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3.4 d. The influence of oxygen fugacity on the release of sulfur during explosive volcanic eruptions (H. Keppler)

Sulfur compounds, in particular SO2 and H2S, are important constituents of volcanic gases. The injection of sulfur dioxide into the stratosphere is known to be responsible for the global cooling observed after major volcanic eruptions. The composition of the gases released during an explosive eruption is determined by the phase equilibria between fluid, silicate melt, and crystalline phases in the magma chamber several kilometers below the volcano. It is well established that the oxygen fugacity in the magma chamber has a strong effect on the distribution of sulfur between the silicate melt and solid phases. At low fo2, most magmas crystallize pyrrhotite (FeS) upon cooling, while at high fo2, anhydrite (CaSO4) may precipitate. At intermediate oxygen fugacities, no sulfur-bearing minerals are stable, and accordingly, such conditions are very favorable for releasing massive amounts of sulfur to the atmosphere.

Ultimately, the amount of sulfur released in an eruption is determined by the partitioning of sulfur species between a hydrous fluid and the silicate melt. However, no direct measurements of the influence of oxygen fugacity on the fluid/melt partition coefficient Dfluid/melt of sulfur were available. Accordingly, a series of partitioning experiments was conducted in the system haplogranite-H2O-S at 2 kbars and 850°C, with variable oxygen fugacities ranging from the Co-CoO buffer to the Fe3O4-Fe2O3 buffer. All experiments were carried out in rapid-quench autoclaves, either with bombs made out of the Ni-Cr alloy Nimonic 105 and water as pressure medium, or with TZM bombs pressurized by argon. Sulfur contents in quenched glasses were measured by electron microprobe; the fluid composition was calculated by mass balance.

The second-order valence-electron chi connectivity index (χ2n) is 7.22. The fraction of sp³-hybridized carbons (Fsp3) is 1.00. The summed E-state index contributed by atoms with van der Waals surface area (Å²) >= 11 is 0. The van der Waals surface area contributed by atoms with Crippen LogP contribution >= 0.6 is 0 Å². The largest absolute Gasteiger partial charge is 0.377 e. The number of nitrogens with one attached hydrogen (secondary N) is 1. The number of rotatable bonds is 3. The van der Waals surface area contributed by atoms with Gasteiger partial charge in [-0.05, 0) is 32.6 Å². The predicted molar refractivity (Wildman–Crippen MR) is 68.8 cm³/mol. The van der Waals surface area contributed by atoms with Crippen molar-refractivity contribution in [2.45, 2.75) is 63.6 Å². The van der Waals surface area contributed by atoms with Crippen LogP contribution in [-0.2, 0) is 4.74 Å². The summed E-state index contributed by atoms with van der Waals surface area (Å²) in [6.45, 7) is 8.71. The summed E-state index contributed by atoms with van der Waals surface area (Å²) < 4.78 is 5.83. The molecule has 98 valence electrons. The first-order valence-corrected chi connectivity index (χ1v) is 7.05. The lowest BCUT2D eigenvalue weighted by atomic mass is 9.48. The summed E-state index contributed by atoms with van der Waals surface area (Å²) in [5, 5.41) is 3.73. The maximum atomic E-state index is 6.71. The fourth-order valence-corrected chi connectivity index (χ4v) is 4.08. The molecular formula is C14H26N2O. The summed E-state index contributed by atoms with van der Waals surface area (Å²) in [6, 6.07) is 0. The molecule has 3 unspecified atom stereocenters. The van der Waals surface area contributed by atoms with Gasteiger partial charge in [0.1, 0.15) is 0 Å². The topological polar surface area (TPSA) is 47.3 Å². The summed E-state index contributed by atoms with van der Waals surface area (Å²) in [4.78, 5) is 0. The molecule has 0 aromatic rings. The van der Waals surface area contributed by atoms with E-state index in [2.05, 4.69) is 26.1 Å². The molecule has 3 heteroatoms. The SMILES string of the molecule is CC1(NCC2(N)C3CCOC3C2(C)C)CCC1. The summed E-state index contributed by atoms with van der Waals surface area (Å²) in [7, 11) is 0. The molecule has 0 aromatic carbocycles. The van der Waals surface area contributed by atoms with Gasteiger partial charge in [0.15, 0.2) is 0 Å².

Figure 3.4-6 shows the fluid/melt partitioning of sulfur for the oxygen fugacity of the Co-CoO buffer and for an oxygen fugacity 0.5 log units above the Ni-NiO buffer. A drastic effect of redox conditions on the behavior of sulfur is obvious. Under reducing conditions, Dfluid/melt is 468, one of the highest fluid/melt partition coefficients ever measured for any element. With increasing oxygen fugacity, Dfluid/melt decreases by about one order of magnitude. At an oxygen fugacity close to the Ni-NiO buffer, Dfluid/melt is 47. Upon further increase in fo2 to the Fe3O4-Fe2O3 buffer, the partition coefficient remains nearly unchanged.

Fig. 3.4-6: Partitioning of sulfur between haplogranite melt and aqueous fluid at 2 kbars, 850°C and the oxygen fugacity of the Co-CoO buffer (CCO) or 0.5 log units above the Ni-NiO buffer (NNO + 0.5).

The strong effect of redox conditions on the behavior of sulfur suggests some change in speciation. This was verified by measuring the Raman spectra of quenched fluid trapped as inclusions inside the glassy run products (Fig. 3.4-7). Apparently, sulfur is present as H2S under reducing conditions, while SO2 dominates at more oxidizing conditions.

The data presented here demonstrate that a small trace of fluid in a magma chamber can effectively extract most of the sulfur out of a large magma reservoir. This effect will be particularly pronounced at low oxygen fugacities.

Fig. 3.4-7: Raman spectra of aqueous fluids quenched from 2 kbars, 850°C and the oxygen fugacity of the Co-CoO buffer (CCO) or 0.5 log units above the Ni-NiO buffer (NNO + 0.5).

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